That’s about to change. Effective in July, the Department of Justice will generally require agents to record — in full — statements taken while a person is in custody. Defendants are still better off demanding a lawyer but at least there will be a record of exactly what was said. Recording will help both sides, so long as they play fair: defendants will know where they stand and not be forced to call federal agents liars if there is disagreement over what was said, the government will have an accurate record and not have to defend against a charge that the agents wrote down the statement wrong. Both sides will be able to show the full context of the statement, which will assist judges and juries at reaching fair and accurate verdicts. When agents fail to record, they will have to explain why they did not follow the policy.

But the new recording policy only applies to Department of Justice agencies: the FBI, the DEA, the Bureau of Alcohol, Tobacco and Firearms, and the U.S. Marshals. It does not apply to agents from the Department of Homeland Security or the CIA. That means that unrecorded statements may still be used in large numbers of drug smuggling and child pornography cases, which are frequently investigated by DHS. At the same time, skilled trial attorneys will have more ammunition to show that Homeland Security’s failure to record is out of step with modern law enforcement practice and, in some cases, used to cover up manipulative interrogations that lead to false confessions.

The Law Office of Zachary Margulis-Ohnuma is delighted to announce that Sharlene Morris, Esq. has joined the firm as an associate attorney. Ms. Morris is a graduate of the George Washington University School of Law, where she was a member of the The George Washington Journal of Energy and Environmental Law, and a leader of both the Gulf Recovery Network and the Human Rights Law Society. She has experience in researching, writing and advocating for clients in criminal cases, family matters and environmental law. Ms. Morris adds to our office’s capacity in our core practice areas: defending federal criminal cases, prosecuting novel appeals and advocating for individuals injured by unlawful government conduct. Her work is characterized by incisive analysis, sensitivity to clients’ needs and attention to details that affect the outcomes in cases that change people’s lives.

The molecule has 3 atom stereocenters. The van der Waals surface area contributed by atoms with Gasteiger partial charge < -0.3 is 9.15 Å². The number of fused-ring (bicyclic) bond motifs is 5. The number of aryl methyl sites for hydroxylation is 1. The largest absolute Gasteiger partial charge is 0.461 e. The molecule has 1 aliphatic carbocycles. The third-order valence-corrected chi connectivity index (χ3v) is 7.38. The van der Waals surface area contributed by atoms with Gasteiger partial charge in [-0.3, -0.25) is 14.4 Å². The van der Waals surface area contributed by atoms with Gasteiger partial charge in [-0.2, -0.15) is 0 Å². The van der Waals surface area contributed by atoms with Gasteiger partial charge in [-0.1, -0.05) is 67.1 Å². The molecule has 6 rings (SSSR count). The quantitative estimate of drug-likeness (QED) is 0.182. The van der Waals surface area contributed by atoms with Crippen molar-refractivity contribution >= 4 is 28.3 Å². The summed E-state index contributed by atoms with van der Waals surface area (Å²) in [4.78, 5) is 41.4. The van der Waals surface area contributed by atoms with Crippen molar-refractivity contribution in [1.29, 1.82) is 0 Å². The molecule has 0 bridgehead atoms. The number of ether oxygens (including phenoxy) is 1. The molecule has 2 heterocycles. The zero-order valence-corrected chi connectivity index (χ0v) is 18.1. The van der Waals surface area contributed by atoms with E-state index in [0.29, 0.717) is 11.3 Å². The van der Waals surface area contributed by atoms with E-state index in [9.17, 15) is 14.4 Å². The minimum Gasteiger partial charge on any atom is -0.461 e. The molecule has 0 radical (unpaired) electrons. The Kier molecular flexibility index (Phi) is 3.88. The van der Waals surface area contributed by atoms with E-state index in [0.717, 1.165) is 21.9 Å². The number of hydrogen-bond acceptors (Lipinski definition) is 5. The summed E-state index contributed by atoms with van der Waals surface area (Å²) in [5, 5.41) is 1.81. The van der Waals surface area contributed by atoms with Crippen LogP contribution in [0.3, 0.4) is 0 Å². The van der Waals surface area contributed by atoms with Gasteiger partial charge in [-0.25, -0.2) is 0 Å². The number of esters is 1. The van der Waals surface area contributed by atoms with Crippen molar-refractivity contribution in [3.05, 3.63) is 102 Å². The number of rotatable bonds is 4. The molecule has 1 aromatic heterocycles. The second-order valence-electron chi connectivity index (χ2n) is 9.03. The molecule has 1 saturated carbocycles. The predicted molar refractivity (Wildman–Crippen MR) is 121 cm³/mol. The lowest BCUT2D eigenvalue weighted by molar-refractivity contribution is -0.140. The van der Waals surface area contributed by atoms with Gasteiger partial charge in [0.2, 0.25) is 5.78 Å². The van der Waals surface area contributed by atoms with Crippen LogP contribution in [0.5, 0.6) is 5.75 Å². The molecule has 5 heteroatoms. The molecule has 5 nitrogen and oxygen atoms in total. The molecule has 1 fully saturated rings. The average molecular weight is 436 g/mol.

The story of Zachary Warren in yesterday’s New York Times is a cautionary tale of modern complex investigations. Mr. Warren is a 29-year-old former federal appellate law clerk and graduate of Georgetown Law School. After graduating from Stanford he knew he wanted to go to law school. But first he took a job at the prestigious white-shoe firm of Dewey & LeBoeuf. He started as a paralegal helping partners collect debts from clients. He was later promoted to “client relations manager.” Dewey imploded in 2012 and its leaders have been indicted over a series of financial missteps including a 2010 bond offering.

Early last year, Zach got a call from the Manhattan District Attorney’s office and he answered questions that he thought were mere background to the investigation, since he had left the firm before the bond offering. He did not hire an attorney to assist him. In October, the SEC reached out to Zach and asked to set up a meeting. They did not issue a subpoena; Zach was under no obligation to comply. But he was eager to help and apparently had no clue he was a target himself. Again, he did not hire a lawyer, even after the SEC called back and told him an assistant district attorney would sit in and, according to government sources, even after he was told it would be a good idea.

As the Times reports it, the November 15 interview was a disaster: the ADA took over from the SEC and became increasingly accusatory and belligerent when Zach could not recall conversations or answer questions about documents he had not seen in years. He was accused of lying and, worse, arrogance. He was indicted four months later, arrested and released on a $200,000 bond.

Super Lawyers
Top 100 Trial Lawyers
NACDL
Super Lawyers
The National Trial Lawyers
Contact Information